Chavez v. Curry

Filing 13

ORDER DENYING HABEAS PETITION AND GRANTING CERTIFICATE OF APPEALABILITY re 1 Petition for Writ of Habeas Corpus filed by Juan Manuel Chavez, ***Civil Case Terminated. Signed by Judge Phyllis J. Hamilton on 10/25/10. (Attachments: # 1 Certificate of Service)(nah, COURT STAFF) (Filed on 10/25/2010)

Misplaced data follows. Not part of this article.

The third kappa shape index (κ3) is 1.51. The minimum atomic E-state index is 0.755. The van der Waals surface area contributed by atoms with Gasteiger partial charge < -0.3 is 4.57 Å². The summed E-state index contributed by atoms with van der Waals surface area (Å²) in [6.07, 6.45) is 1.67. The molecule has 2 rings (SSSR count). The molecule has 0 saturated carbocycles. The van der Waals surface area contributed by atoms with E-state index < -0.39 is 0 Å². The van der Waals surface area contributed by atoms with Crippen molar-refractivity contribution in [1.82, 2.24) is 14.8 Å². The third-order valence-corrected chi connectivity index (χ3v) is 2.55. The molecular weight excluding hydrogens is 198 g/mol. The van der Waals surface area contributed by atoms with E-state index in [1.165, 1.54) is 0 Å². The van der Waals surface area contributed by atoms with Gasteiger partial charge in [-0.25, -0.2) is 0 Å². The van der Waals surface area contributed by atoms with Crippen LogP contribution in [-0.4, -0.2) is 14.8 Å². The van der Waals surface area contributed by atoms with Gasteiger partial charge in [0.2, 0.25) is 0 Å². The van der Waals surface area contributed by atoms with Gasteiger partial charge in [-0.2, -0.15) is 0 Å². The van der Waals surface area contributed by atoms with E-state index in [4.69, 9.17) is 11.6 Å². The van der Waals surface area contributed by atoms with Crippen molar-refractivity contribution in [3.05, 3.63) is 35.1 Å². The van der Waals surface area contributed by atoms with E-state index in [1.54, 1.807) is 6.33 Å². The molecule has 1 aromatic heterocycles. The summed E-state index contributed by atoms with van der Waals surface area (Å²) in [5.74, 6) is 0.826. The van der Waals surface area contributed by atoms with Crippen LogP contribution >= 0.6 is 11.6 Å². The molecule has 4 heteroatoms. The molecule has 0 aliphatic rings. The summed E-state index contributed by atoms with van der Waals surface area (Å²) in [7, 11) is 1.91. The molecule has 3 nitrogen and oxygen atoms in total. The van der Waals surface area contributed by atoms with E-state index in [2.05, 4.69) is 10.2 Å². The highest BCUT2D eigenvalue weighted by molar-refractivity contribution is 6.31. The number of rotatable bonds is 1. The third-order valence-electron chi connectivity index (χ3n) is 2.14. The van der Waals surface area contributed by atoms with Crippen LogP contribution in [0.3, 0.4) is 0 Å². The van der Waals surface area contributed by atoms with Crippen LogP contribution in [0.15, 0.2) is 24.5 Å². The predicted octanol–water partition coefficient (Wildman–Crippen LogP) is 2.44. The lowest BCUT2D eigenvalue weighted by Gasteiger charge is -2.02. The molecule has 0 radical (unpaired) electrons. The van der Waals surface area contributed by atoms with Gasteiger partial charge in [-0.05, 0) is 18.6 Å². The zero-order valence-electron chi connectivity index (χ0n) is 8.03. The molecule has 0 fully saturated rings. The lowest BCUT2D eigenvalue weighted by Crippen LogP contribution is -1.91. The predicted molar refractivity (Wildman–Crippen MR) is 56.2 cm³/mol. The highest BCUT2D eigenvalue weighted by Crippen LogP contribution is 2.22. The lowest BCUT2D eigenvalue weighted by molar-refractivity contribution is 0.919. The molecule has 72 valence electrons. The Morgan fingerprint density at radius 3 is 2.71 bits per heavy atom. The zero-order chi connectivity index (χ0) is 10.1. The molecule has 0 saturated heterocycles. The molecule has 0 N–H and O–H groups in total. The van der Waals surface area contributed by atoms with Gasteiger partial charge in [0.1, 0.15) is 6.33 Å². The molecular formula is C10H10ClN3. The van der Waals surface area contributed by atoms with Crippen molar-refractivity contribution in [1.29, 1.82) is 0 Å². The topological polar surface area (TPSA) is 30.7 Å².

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Chavez v. Curry Doc. 13 1 2 3 4 5 6 7 8 9 10 vs. BEN CURRY, Warden, Respondent. / JUAN MANUEL CHAVEZ, Petitioner, No. C 08-4688 PJH (PR) ORDER DENYING HABEAS PETITION AND GRANTING CERTIFICATE OF APPEALABILITY UNITED STATES DISTRICT COURT NORTHERN DISTRICT OF CALIFORNIA OAKLAND DIVISION United United States District Court 11 For the Northern District of California 12 13 14 15 16 17 18 19 20 21 22 23 24 25 26 27 28 This is a habeas corpus case filed by a state prisoner pursuant to 28 U.S.C. 2254. The petition is directed to a denial of parole. This court ordered respondent to show cause why a writ should not issue. After respondent had answered and petitioner had filed a traverse, the United States Court of Appeals for the Ninth Circuit decided Hayward v. Marshall, 603 F.3d 546 (9th Cir. 2010) (en banc), in which a number of important issues involving parole habeas cases were raised. In consequence, the court ordered the parties to provide supplemental briefs addressing the impact of Hayward on this case, which only respondent has done. For the reasons set forth below, the petition will be denied. BACKGROUND In 1993, petitioner was convicted of second degree murder and was sentenced to prison for fifteen years to life. This petition is directed to a denial of parole on April 12, 2006. He claims to have exhausted these claims by way of state habeas petitions. Petitioner has had four cases in this court. Number C 07-05312 PJH (PR), In re Chavez, was dismissed as opened in error. Number C 07-5512 PJH (PR), Chavez v. Curry, is a habeas case directed to a March 5, 2007, denial. The petition in that case is Dockets.Justia.com 1 2 3 4 5 6 7 8 9 10 denied in an order entered contemporaneously with this one. Number C 08-4688 PJH (PR), Chavez v. Curry, is this case, directed to a denial of parole on April 12, 2006. Number C 10-1818 PJH (PR), Curry v. Grounds, is directed to a denial of parole on March 5, 2009. It is presently pending initial review. DISCUSSION I. Standard of Review A district court may not grant a petition challenging a state conviction or sentence on the basis of a claim that was reviewed on the merits in state court unless the state court's adjudication of the claim: "(1) resulted in a decision that was contrary to, or involved an unreasonable application of, clearly established Federal law, as determined by the Supreme Court of the United States; or (2) resulted in a decision that was based on an unreasonable determination of the facts in light of the evidence presented in the State court proceeding." 28 U.S.C. 2254(d). The first prong applies both to questions of law and to mixed questions of law and fact, Williams (Terry) v. Taylor, 529 U.S. 362, 407-09 (2000), while the second prong applies to decisions based on factual determinations, Miller-El v. Cockrell, 537 U.S. 322, 340 (2003). A state court decision is "contrary to" Supreme Court authority, that is, falls under the first clause of 2254(d)(1), only if "the state court arrives at a conclusion opposite to that reached by [the Supreme] Court on a question of law or if the state court decides a case differently than [the Supreme] Court has on a set of materially indistinguishable facts." Williams (Terry), 529 U.S. at 412-13. A state court decision is an "unreasonable application of" Supreme Court authority, falls under the second clause of 2254(d)(1), if it correctly identifies the governing legal principle from the Supreme Court's decisions but "unreasonably applies that principle to the facts of the prisoner's case." Id. at 413. The federal court on habeas review may not issue the writ "simply because that court concludes in its independent judgment that the relevant state-court decision applied clearly established federal law erroneously or incorrectly." Id. at 411. Rather, the application must be "objectively unreasonable" to support granting the writ. See id. at 409. 2 United States District Court 11 For the Northern District of California 12 13 14 15 16 17 18 19 20 21 22 23 24 25 26 27 28 1 2 3 4 5 6 7 8 9 10 "Factual determinations by state courts are presumed correct absent clear and convincing evidence to the contrary." Miller-El, 537 U.S. at 340. This presumption is not altered by the fact that the finding was made by a state court of appeals, rather than by a state trial court. Sumner v. Mata, 449 U.S. 539, 546-47 (1981); Bragg v. Galaza, 242 F.3d 1082, 1087 (9th Cir.), amended, 253 F.3d 1150 (9th Cir. 2001). A petitioner must present clear and convincing evidence to overcome 2254(e)(1)'s presumption of correctness; conclusory assertions will not do. Id. Under 28 U.S.C. 2254(d)(2), a state court decision "based on a factual determination will not be overturned on factual grounds unless objectively unreasonable in light of the evidence presented in the state-court proceeding." Miller-El, 537 U.S. at 340; see also Torres v. Prunty, 223 F.3d 1103, 1107 (9th Cir. 2000). When there is no reasoned opinion from the highest state court to consider the petitioner's claims, the court looks to the last reasoned opinion. See Ylst v. Nunnemaker, 501 U.S. 797, 801-06 (1991); Shackleford v. Hubbard, 234 F.3d 1072, 1079, n. 2 (9th Cir.2000). II. Impact of Hayward In Hayward the en banc court held that there is no constitutional right to "release on parole, or to release in the absence of some evidence of future dangerousness" arising directly from the Due Process Clause of the federal constitution; instead, any such right "has to arise from substantive state law creating a right to release." Hayward, 603 F.3d at 555. The court overruled Biggs v. Terhune, 334 F.3d 910 (9th Cir. 2003); Sass v. California Bd. of Prison Terms, 461 F.3d 1123 (9th Cir. 2006); and Irons v. Carey, 505 F.3d 846 (9th Cir. 2007), "to the extent they might be read to imply that there is a federal constitutional right regardless of whether state law entitles the prisoner to release . . . ." Hayward, 603 F.3d at 556. All three of those cases had discussed the "some evidence" requirement, but in all three it was clear that the requirement stemmed from a liberty interest created by state law; that portion of the cases, therefore, was not overruled by Hayward. See Biggs, 334 F.3d at 914-15; Sass, 461 F.3d at 1127-19; Irons, 505 F.3d at 850-51; see also Cooke 3 United States District Court 11 For the Northern District of California 12 13 14 15 16 17 18 19 20 21 22 23 24 25 26 27 28 1 2 3 4 5 6 7 8 9 10 v. Solis, 606 F.3d 1206, 1213-14 (9th Cir. 2010) (post-Hayward case; noting that California law gives rise to a liberty interest in parole). However, all three also contained references in dictum to the possibility that "[a] continued reliance in the future on an unchanging factor, the circumstances of the offense and conduct prior to imprisonment, [would] run[] contrary to the rehabilitation goals espoused by the prison system and could result in a due process violation." Biggs, 334 F.3d at 916-17; see also Sass, 461 F.3d at 1129; Irons, 505 F.3d at 853-54. It appears that this possibility, referred to below as a "Biggs claim," is the only thing that was "overruled" by Hayward. Aside from making clear that there could be no "Biggs claim" arising directly from the Due Process Clause of the Constitution, cases decided subsequent to Hayward have clarified that federal habeas review of California parole decisions remains much the same as it was prior to that decision. The Ninth Circuit still recognizes that California law gives rise to a liberty interest in parole. Pirtle, 611 F.3d 1015, 1020-21 (9th Cir. 2010); Cooke, 606 F.3d at 1213-14; Pearson, 606 F.3d at 610-11. Under California law, "some evidence" of current dangerousness is required in order to deny parole. Hayward, 603 F.3d at 562 (citing In re Lawrence, 44 Cal. 4th. at 1191, 1209-15 (2008), and In re Shaputis, 44 Cal.4th 1241 (2008)). "California's `some evidence' requirement is a component of the liberty interest created by the parole system of that state." Cooke, 606 F.3d at 1213. A federal court considering a "some evidence" claim directed to a parole denial thus must determine whether there was "some evidence" of current dangerousness to support the parole board's decision; if not, the prisoner's due process rights were violated. This was also true prior to Hayward, although now the rationale is that the Court is applying California's "some evidence" rule as a component of the required federal due process. Respondent contends that Hayward allows only review for whether a state's parole procedures provide adequate procedural protections, not for whether those protections were properly applied by the Board or the state reviewing courts. Supp. Br. at 7-8. That is, there would be no review for whether a parole denial was supported by "some evidence," but only for whether California law requires that denials be supported by "some 4 United States District Court 11 For the Northern District of California 12 13 14 15 16 17 18 19 20 21 22 23 24 25 26 27 28 1 2 3 4 5 6 7 8 9 10 evidence" as of course it does and whether the state courts conducted that review. He asserts that Ninth Circuit cases decided subsequent to Hayward at the time the brief was filed those were Cooke and Pearson are wrongly decided. This court must follow the Ninth Circuit's cases, so these contentions are rejected. III. Issues Presented A. Respondent's Contentions In the answer, respondent argues that California prisoners have no liberty interest in parole, and that if they do, the only due process protections available are a right to be heard and a right to be informed of the basis for the denial that is, respondent contends there is no due process right to have the result supported by sufficient evidence. He says these contentions are made to preserve the issues for appeal. As discussed further below, even after the en banc decision in Hayward v. Marshall, 603 F.3d 546 (9th Cir. 2010) (en banc), these contentions are incorrect. See Pirtle v. California Bd. of Prison Terms, 611 F.3d 1015, 1020-21 (9th Cir. 2010) (California law creates a federal liberty interest in parole; that liberty interest encompasses the state-created requirement that a parole decision must be supported by "some evidence" of current dangerousness); Cooke v. Solis, 606 F.3d 1206, 1213-14 (9th Cir. 2010) (same); Pearson v. Muntz, 606 F.3d 606, 610-11 (9th Cir. 2010) (same). Respondent is correct, however, that if the court concludes that the Board's decision was not supported by "some evidence," the correct remedy is not to order that he be released on parole, but rather to order that the Board conduct another eligibility hearing at which the prisoner's rights are respected. See Haggard v. Curry, No. 10-16819 (9th Cir. Order Oct. 12, 2010). B. Petitioner's Claims United States District Court 11 For the Northern District of California 12 13 14 15 16 17 18 19 20 21 22 23 24 25 26 27 28 Petitioner raised ten issues in the petition, but the court dismissed four of them. Those that remain are his claims that: (1) there was not "some evidence" that he would be a risk to public safety if released now; (2) his due process rights were denied when the Board denied parole based on the unchanging circumstances of his crime; (3) the presence 5 1 2 3 4 5 6 7 8 9 10 at the hearing of an Assistant District Attorney who opposed release violated implied terms of the plea agreement; (4) he should have been released because he had been confined beyond his maximum eligible parole date; (5) the Board's use of police reports to determine facts violated his Sixth Amendment right to confrontation; (6) his Sixth Amendment right to trial by jury was violated by the Board's making factual findings that in effect found him guilty of a greater offense than that to which he pled guilty. 1. "Some Evidence" Claim Petitioner contends that denial of parole was not supported by "some evidence" and thus violated his due process rights. A federal district court reviewing a California parole decision"must determine `whether the California judicial decision approving the governor's [or the Board's] decision rejecting parole was an `unreasonable application' of the California `some evidence' requirement, or was `based on an unreasonable determination of the facts in light of the evidence.'" Hayward, 603 F.3d at 562-63 (quoting 28 U.S.C. 2254(d)(1)-(2)). That requirement was summarized in Hayward as follows: [a]s a matter of California law, `the paramount consideration for both the Board and the Governor under the governing statutes is whether the inmate currently poses a threat to public safety.' There must be `some evidence' of such a threat, and an aggravated offense `does not, in every case, provide evidence that the inmate is a current threat to public safety.' The prisoner's aggravated offense does not establish current dangerousness `unless the record also establishes that something in the prisoner's pre- or postincarceration history, or his or her current demeanor and mental state' supports the inference of dangerousness. Thus, in California, the offense of conviction may be considered, but the consideration must address the determining factor, `a current threat to public safety.' Id. at 562 (quoting Lawrence, 44 Cal. 4th. at 1191, 1209-15); see also Cooke, 606 F.3d at 1214 (describing California's "some evidence" requirement). When a federal court considers a habeas case directed to a parole decision, the "necessary subsidiary findings" and the "ultimate `some evidence' findings" by the state courts are factual findings and thus are reviewed by the federal court under 28 U.S.C. 2254(d)(2) for whether the decision was "based on an unreasonable determination of the facts in light of the evidence." Id. (citing Hayward, 603 F.3d at 563). 6 United States District Court 11 For the Northern District of California 12 13 14 15 16 17 18 19 20 21 22 23 24 25 26 27 28 1 2 3 4 5 6 7 8 9 10 The nature of the offense was one basis for the Board's conclusion that petitioner would be a danger to society if paroled. The Presiding Commissioner at the hearing did not follow the Board's usual practice of reading a description of the offense into the record, but instead said "What I'm going to do is incorporate by reference . . . . For the transcriber that's page two of the probation officer's report." Pet., Ex. A (hereafter cited as "Tr.") at 16. Unfortunately, the document to be incorporated by reference did not make it into the transcript, nor is it elsewhere in the record. After the statement about incorporation by reference, however, the presiding commissioner went through the facts of the case in dialog with petitioner. In this way it was established that petitioner, who was married, was having an affair with the victim. Tr. 17. They both went to a party at petitioner's brother's place. Id. Petitioner had been drinking since 8:30 a.m., and ended up drinking and talking with the victim that night. Id. They partially disrobed and were "making out" when petitioner said he was not going to leave his wife; the victim slapped him, and he blacked out. Id. at 17-18. He came out of his blackout with the victim dead, strangled, beside him. Id. He dragged her half-nude body onto the beach and left it there. Id. at 18. Someone saw him dump the body and he was arrested ten blocks from the scene. Id. at 19-20. At the time of the hearing in 2006 petitioner was approximately thirty-eight years old and had served about fourteen years on his sentence of fifteen years to life. The passage of time probably reduces the evidentiary value of the offense itself, but the court concludes that the circumstances of the offense were particularly brutal, in that petitioner manually strangled a sex partner. The nature of the offense thus is sufficient to constitute "some evidence" when supported by other evidence of current dangerousness. Here, there was evidence before the Board that petitioner might have been involved in a rape, which caused some concern as to his criminal history. The Board asked that it be determined before the next hearing whether charges were dropped because he was not the perpetrator or if they were dropped because the victim was unwilling to proceed. Id. at 67-68. There also was evidence that petitioner's parole plans were insufficient, in that he did not have current proof of the purported job offers and did not have a backup plan. Id. at 69-70. There thus 7 United States District Court 11 For the Northern District of California 12 13 14 15 16 17 18 19 20 21 22 23 24 25 26 27 28 1 2 3 4 5 6 7 8 9 10 was "some evidence" sufficient to support the denial. 2. Biggs Claim Petitioner contends that the Board violated his due process rights by denying parole repeatedly based on the circumstances of his offense. In Biggs, the court said, in dictum, that "[a] continued reliance in the future on an unchanging factor, the circumstances of the offense and conduct prior to imprisonment, runs contrary to the rehabilitation goals espoused by the prison system and could result in a due process violation." 334 F.3d at 917. As discussed above, the court in Hayward overruled any implication that such a claim might be viable. Hayward, 603 F.3d at 556. This claim therefore is without merit. 3. Presence of Prosecutor United States District Court 11 For the Northern District of California 12 13 14 15 16 17 18 19 20 21 22 23 24 25 26 27 28 Petitioner contends that the opposition of the Deputy District Attorney to parole violated his plea agreement. A defendant has a due process right to enforce the terms of his plea agreement. See Buckley v. Terhune, 441 F.3d 688, 694 (9th Cir. 2006) (en banc). When a guilty plea "rests in any significant degree on a promise or agreement of the prosecutor, so that it can be said to be a part of the inducement or consideration, such promise must be fulfilled." Santobello v. New York, 404 U.S. 257, 262 (1971). In this case, however, petitioner has not provided any proof that the plea agreement limited the District Attorney's right to oppose parole. This claim therefore fails. 4. Parole Date Petitioner contends that a document headed "Credit Term Computation" establishes that his maximum parole date was October 3, 2007. Pet., Ex. E. It is a Department of Corrections form, filled out in cursive by a "case records specialist," and dated "6-10-93." Id. The parole decision at issue here became final on August 10, 2006, Tr. at 71, so this document presents no basis for challenging it. In addition, California law, not the CDCR, sets the proper length of an inmate's incarceration, and petitioner has failed to show that California law provides for a date by which an inmate must be paroled. See Cal. Penal 8 1 2 3 4 5 6 7 8 9 10 Code 3041(b) (allowing denial of release date for considerations of public safety). This claim is without merit. 5. Police Reports Petitioner contends that the Board's use of police reports as "some evidence" violated the Confrontation Clause and a state regulation. Violations of state law such as regulations cannot be the basis for federal habeas relief. See Estelle v. McGuire, 502 U.S. 62, 67-68 (1991) (federal habeas unavailable for violations of state law or for alleged error in the interpretation or application of state law). And the Confrontation Clause applies only to criminal prosecutions, and thus does not apply to the parole eligibility hearing at issue here. See United States v. Hall, 419 F.3d 980, 985 (9th Cir.2005) (citing Morrissey v. Brewer, 408 U.S. 471, 480 (1972) (Confrontation Clause does not apply to parole revocation proceedings). These claims are without merit. 6. Jury Trial United States District Court 11 For the Northern District of California 12 13 14 15 16 17 18 19 20 21 22 23 24 25 26 27 28 Petitioner contends that his Sixth Amendment right to trial by jury was violated by the Board's making factual findings that in effect found him guilty of first degree murder. Petitioner was convicted of second degree murder and sentenced to a prison term of fifteen years to life. First degree murder is punishable by death, life without parole, or a term of twenty-five years to life. Cal. Penal Code 190(a). In California a sentence of years-to-life is a life sentence until such time as a prisoner is deemed suitable for parole, In re Dannenberg, 34 Cal. 4th 1061, 1083-84 (2005), so in fact the basic sentence for second degree murder fifteen years to life is indistinguishable from the mildest sentence for first degree murder, once the minimum parole date has passed and when the prisoner has not been found suitable for parole. That is, petitioner was not being treated as if he had been convicted of first degree murder. This claim is rejected. IV. Appealability The federal rules governing habeas cases brought by state prisoners require a district court that denies a habeas petition to grant or deny a certificate of appealability in the ruling. See Rule 11(a), Rules Governing 2254 Cases, 28 U.S.C. foll. 2254 9 1 2 3 4 5 6 7 8 9 10 (effective December 1, 2009). A petitioner may not appeal a final order in a federal habeas corpus proceeding without first obtaining a certificate of appealability (formerly known as a certificate of probable cause to appeal). See 28 U.S.C. 2253(c); Fed. R. App. P. 22(b). A judge shall grant a certificate of appealability "only if the applicant has made a substantial showing of the denial of a constitutional right." 28 U.S.C. 2253(c)(2). The certificate must indicate which issues satisfy this standard. See id. 2253(c)(3). "Where a district court has rejected the constitutional claims on the merits, the showing required to satisfy 2253(c) is straightforward: the petitioner must demonstrate that reasonable jurists would find the district court's assessment of the constitutional claims debatable or wrong." Slack v. McDaniel, 529 U.S. 473, 484 (2000). Whether there is "some evidence" to support a parole denial often is a judgment call, and here the post-offense evidence supporting denial was thin. Jurists of reason could find the result debatable or wrong. A certificate of appealability will be granted as to the "some evidence" question. Petitioner is advised that despite the grant of a COA he still must file a notice of appeal if he wishes to appeal. See Rule 11(a), Rules Governing 2254 Cases. CONCLUSION The petition for a writ of habeas corpus is DENIED. A certificate of appealability is GRANTED as to the "some evidence" claim and DENIED as to all other claims. The clerk shall close the file. IT IS SO ORDERED. Dated: October 25, 2010. PHYLLIS J. HAMILTON United States District Judge United States District Court 11 For the Northern District of California 12 13 14 15 16 17 18 19 20 21 22 23 24 25 26 27 28 P:\PRO-SE\PJH\HC.08\CHAVEZ4688.RUL.wpd 10